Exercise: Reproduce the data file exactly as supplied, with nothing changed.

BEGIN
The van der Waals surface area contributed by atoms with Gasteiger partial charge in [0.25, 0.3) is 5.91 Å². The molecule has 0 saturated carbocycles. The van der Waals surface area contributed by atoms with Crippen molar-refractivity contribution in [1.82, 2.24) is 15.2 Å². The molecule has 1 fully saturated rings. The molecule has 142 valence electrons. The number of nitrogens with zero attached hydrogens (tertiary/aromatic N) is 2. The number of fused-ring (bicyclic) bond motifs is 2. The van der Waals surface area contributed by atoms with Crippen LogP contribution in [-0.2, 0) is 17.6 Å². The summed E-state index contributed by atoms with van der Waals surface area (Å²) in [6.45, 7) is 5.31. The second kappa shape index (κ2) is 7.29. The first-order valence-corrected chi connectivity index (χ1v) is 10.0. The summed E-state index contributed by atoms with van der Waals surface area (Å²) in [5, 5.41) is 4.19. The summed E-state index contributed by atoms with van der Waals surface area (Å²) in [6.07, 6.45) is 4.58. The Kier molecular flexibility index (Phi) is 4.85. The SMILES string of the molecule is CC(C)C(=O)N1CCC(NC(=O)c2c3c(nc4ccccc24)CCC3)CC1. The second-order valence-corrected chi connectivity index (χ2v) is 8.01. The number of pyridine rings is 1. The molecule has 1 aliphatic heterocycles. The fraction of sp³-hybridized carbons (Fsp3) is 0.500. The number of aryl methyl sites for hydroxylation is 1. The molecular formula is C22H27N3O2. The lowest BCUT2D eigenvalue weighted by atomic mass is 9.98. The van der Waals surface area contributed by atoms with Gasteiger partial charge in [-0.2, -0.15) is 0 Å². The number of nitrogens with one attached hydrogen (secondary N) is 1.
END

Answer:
The van der Waals surface area contributed by atoms with Gasteiger partial charge in [0.25, 0.3) is 5.91 Å². The molecule has 0 saturated carbocycles. The van der Waals surface area contributed by atoms with Crippen molar-refractivity contribution in [1.82, 2.24) is 15.2 Å². The molecule has 1 fully saturated rings. The molecule has 142 valence electrons. The number of nitrogens with zero attached hydrogens (tertiary/aromatic N) is 2. The number of fused-ring (bicyclic) bond motifs is 2. The van der Waals surface area contributed by atoms with Crippen LogP contribution in [-0.2, 0) is 17.6 Å². The summed E-state index contributed by atoms with van der Waals surface area (Å²) in [6.45, 7) is 5.31. The second kappa shape index (κ2) is 7.29. The first-order valence-corrected chi connectivity index (χ1v) is 10.0. The summed E-state index contributed by atoms with van der Waals surface area (Å²) in [5, 5.41) is 4.19. The summed E-state index contributed by atoms with van der Waals surface area (Å²) in [6.07, 6.45) is 4.58. The Kier molecular flexibility index (Phi) is 4.85. The SMILES string of the molecule is CC(C)C(=O)N1CCC(NC(=O)c2c3c(nc4ccccc24)CCC3)CC1. The second-order valence-corrected chi connectivity index (χ2v) is 8.01. The number of pyridine rings is 1. The molecule has 1 aliphatic heterocycles. The fraction of sp³-hybridized carbons (Fsp3) is 0.500. The number of aryl methyl sites for hydroxylation is 1. The molecular formula is C22H27N3O2. The lowest BCUT2D eigenvalue weighted by atomic mass is 9.98. The van der Waals surface area contributed by atoms with Gasteiger partial charge in [-0.2, -0.15) is 0 Å². The number of nitrogens with one attached hydrogen (secondary N) is 1.